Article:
To App, or Not to App

Some experts say that the mobile market is emerging quickly, but I would argue that it has already emerged.There is great opportunity for businesses in the mobile market, which should perk the attention of digital content marketers across the globe. Lin Pophal said it best: “the marriage of mobile apps and content marketing does seem like a match made in heaven.” While there is a perfect match, mobile apps are not for everyone. They aren’t always a must-have, rather you must create a mobile strategy, which may or may not include a mobile app.

If done correctly, it can help you develop a competitive advantage over other companies, and it can keep your customers interested and in the loop. Mobile apps can increase brand awareness and recognition, improve customer engagement, and cultivate customer loyalty. Most importantly, they can improve the customer experience. Here’s the catch: you must do it right. There are a number of skeptics, especially when it comes to content marketing. They can be tough to get approved and can be difficult to update. The biggest roadblock for most companies is that apps are expensive.

So how do you know if apps are right for your business? Well, unfortunately, it depends. You have to start by asking the right questions.

What are the needs and wants of your customers (your potential mobile app users)?

Hopefully, the reason you are creating your app is to better serve your customer. Here are a few ways you can serve the customer via an app. First, an app can increase customer loyalty. Rewards programs are made easy, and apps can gather data on customers to see when a reward is due. Customer engagement can increase when you provide customers with a reminder that your business is there. Push notifications can be constant reminders to customers, but they should not be annoying. Determine if the information you are trying to provide your customer with is immediate. Apps are good for products or services delivered daily upon request and needed quickly. The most important reason you should create an app is to enhance customer experience. Remember, there are options other than a mobile app to achieve this. A mobile website might be more practical. But, if after considering your customer’s needs and wants you are leaning toward an app, you must be technically correct.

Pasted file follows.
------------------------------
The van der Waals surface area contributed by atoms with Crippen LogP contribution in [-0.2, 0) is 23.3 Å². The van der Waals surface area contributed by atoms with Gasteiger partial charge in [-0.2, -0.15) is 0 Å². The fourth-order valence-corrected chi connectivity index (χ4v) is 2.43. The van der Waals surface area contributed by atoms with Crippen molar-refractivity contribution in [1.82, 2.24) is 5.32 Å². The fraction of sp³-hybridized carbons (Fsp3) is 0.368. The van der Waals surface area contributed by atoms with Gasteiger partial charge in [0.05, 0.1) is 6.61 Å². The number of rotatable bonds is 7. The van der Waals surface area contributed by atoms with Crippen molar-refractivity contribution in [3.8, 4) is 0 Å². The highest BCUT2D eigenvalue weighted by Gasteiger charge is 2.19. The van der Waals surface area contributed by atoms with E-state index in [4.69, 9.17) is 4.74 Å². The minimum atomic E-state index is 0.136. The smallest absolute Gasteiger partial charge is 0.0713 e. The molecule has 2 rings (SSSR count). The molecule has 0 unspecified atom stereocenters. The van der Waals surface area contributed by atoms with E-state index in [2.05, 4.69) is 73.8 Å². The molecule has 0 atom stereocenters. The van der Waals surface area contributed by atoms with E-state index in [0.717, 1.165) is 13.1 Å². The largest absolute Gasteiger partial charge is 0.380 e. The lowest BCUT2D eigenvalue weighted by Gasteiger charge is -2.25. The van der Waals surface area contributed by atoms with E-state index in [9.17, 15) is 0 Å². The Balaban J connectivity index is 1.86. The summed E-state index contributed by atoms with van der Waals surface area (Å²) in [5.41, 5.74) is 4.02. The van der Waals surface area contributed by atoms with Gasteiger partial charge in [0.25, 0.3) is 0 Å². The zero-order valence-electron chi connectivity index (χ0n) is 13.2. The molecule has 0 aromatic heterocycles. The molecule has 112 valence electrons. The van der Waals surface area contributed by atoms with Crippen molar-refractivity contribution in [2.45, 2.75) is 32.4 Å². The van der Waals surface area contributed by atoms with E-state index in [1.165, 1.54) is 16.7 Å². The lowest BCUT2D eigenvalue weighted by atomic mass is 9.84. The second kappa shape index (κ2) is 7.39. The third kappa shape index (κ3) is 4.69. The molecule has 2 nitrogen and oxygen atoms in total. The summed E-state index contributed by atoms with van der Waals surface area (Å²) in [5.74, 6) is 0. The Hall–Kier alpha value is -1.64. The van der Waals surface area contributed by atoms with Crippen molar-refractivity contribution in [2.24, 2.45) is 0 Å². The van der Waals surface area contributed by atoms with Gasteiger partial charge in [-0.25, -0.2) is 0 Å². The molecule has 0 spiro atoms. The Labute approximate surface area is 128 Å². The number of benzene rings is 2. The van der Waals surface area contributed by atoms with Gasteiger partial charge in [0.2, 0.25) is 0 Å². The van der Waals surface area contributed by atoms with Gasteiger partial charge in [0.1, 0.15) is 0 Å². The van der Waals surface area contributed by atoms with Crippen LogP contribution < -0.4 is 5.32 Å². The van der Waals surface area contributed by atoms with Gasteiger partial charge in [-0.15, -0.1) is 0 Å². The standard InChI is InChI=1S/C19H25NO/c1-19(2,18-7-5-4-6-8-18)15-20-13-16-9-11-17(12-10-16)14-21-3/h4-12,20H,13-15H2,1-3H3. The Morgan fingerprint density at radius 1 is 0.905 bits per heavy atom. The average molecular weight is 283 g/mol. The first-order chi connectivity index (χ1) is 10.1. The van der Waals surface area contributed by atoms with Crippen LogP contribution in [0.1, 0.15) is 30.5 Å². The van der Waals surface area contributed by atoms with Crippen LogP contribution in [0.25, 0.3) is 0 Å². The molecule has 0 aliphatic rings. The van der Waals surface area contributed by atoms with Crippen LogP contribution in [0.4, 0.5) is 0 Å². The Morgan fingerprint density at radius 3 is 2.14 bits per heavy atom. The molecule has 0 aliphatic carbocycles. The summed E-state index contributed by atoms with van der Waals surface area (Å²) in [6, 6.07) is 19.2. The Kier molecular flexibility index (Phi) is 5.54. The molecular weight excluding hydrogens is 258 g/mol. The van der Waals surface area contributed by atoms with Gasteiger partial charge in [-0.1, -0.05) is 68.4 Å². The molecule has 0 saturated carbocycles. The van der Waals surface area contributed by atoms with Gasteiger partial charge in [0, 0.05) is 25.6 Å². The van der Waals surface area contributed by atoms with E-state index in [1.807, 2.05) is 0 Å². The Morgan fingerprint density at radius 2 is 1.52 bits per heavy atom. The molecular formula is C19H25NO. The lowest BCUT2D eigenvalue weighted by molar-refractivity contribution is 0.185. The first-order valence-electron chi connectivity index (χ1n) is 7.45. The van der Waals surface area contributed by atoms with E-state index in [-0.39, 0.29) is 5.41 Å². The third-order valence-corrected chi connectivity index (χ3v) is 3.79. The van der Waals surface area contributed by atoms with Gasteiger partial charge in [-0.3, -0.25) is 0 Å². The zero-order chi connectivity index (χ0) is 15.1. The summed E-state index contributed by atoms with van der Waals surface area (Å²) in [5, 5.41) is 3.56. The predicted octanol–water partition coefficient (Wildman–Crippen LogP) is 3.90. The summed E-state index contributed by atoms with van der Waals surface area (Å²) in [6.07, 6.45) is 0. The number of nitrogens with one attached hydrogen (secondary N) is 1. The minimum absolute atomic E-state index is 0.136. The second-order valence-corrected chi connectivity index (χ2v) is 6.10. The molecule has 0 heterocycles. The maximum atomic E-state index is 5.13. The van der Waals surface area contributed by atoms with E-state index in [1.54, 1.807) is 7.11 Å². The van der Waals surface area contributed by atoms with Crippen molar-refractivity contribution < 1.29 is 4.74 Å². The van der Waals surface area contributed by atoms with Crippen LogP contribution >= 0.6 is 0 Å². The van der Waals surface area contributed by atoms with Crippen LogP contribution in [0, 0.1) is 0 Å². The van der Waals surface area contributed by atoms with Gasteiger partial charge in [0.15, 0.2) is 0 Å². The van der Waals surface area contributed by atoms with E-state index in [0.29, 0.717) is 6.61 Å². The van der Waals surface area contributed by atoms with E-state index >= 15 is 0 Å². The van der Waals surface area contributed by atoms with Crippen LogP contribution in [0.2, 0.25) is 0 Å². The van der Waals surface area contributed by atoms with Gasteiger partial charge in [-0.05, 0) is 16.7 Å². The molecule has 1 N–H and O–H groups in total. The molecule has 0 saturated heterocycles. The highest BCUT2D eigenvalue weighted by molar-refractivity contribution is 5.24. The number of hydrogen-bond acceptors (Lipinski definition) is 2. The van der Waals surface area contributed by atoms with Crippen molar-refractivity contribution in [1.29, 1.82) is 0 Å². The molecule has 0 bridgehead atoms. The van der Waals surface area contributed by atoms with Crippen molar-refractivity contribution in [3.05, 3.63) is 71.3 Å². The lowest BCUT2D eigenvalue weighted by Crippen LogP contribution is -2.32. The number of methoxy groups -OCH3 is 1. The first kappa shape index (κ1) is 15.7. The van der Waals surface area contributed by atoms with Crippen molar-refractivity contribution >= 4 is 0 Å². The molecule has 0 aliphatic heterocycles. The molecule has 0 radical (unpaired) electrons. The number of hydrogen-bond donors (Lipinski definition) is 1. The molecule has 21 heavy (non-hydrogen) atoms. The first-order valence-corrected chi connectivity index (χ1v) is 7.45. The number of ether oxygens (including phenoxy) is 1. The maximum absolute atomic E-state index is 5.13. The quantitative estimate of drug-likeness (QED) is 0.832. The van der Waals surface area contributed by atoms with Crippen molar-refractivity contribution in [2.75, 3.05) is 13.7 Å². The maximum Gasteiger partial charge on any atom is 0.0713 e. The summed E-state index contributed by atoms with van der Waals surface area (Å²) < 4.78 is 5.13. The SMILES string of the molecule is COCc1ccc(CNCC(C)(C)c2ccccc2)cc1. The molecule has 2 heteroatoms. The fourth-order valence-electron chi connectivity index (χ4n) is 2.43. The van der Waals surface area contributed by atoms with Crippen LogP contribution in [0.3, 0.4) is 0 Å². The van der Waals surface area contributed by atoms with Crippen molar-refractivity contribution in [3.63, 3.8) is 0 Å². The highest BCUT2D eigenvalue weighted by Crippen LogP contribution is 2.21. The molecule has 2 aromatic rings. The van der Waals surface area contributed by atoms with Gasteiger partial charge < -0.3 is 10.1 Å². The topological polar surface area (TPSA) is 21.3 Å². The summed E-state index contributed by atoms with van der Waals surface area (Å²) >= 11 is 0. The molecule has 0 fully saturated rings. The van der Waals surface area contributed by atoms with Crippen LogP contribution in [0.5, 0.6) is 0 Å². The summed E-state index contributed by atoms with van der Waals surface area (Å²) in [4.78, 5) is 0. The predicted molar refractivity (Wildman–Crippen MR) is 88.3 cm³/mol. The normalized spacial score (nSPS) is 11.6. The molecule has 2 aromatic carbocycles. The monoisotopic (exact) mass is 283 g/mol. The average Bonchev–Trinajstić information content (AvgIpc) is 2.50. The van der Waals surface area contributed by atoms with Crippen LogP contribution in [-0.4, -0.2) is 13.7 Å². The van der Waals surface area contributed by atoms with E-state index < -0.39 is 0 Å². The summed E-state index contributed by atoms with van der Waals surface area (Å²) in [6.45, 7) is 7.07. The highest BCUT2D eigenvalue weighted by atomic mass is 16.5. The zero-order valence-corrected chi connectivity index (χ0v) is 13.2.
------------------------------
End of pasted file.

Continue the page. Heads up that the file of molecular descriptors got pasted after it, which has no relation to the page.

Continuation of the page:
Do you have the skill and knowledge to build the app, not just a website?

If you do not technically execute the app correctly, you can deter rather than attract customers. Be careful: there is a certain expectation customers have in today’s world in regards to the quality. Customers expect to get products and services conveniently wherever they are and whenever they want it. As mentioned before, creating an app should be all about the customer experience. Bad cross channel and platform integration can ruin all of your attempts to build a customer’s confidence and loyalty to your business. Invest enough to make it quality, otherwise it is worthless. Don’t just shrink your website. Instead, create a new experience. To maintain a seamless customer experience, keep your platforms consistent. Maybe, start by creating just one platform and learn as you go. Finally, don’t overlook testing your app to catch any mistakes or glitches. According to ClickFox, over half of your audience will delete and forget a broken app.

Seems complicated– it is. Hiring consultants may be a good idea because they bring experience and an outside viewpoint. They know how to implement data and how your competitors are implementing data. Regardless, in the first steps, don’t worry about complexity. The focus should continue to be on the customer experience. If you don’t, your app is at high risk of being deleted.

Will you retain the users of your app?

Don’t assume customers will stay just because you created a quality app. You must provide ongoing value so you can avoid getting deleted after just a few uses. Real estate on your customer’s phone or tablet is tough to come by. Eighty-seven percent of app users use fewer than 10 apps a day and 55% use between one and four. Make your app relevant, fun and/or entertaining. Build a relationship with your customer, and as a result, customers will share their positive app experiences with their friends, family, and coworkers. Fifty percent of app users download an app because of a recommendation from a friend. Remember, word of mouth is a powerful tool to get people using your app and continuing to use your app. In addition, give the happy customers a chance to be loud and encourage happy customers to leave a review. A good time to ask for a review is after positive experiences on the app, such as, immediately after a customer makes a purchase or after they receive a coupon or discount.

Your retention all comes down to answering the first question you asked yourself in this blog, “Are you providing the customer what they want and need?” Provide a customer service aspect of your app so that there can be communication between you and your customer. Make your customers feel valued. Keep in mind, a mobile app is a personal platform, so make it personal.

To app, or not to app?

If an app is the way to go for your business, create a balance between the functionality and the way it is created and presented. Value must be woven into the app seamlessly so that customers recognize the value without distractions, such as poor design. Don’t build the app first. Build the solution. In the long run, it could be an investment into the next generation. You may find your app, and therefore your business, being at the fingertips and in the pockets of the majority of your customers more than you can ever be in the office.

Amelia Bohlander – Content Creator

Created in partnership with Furman University.

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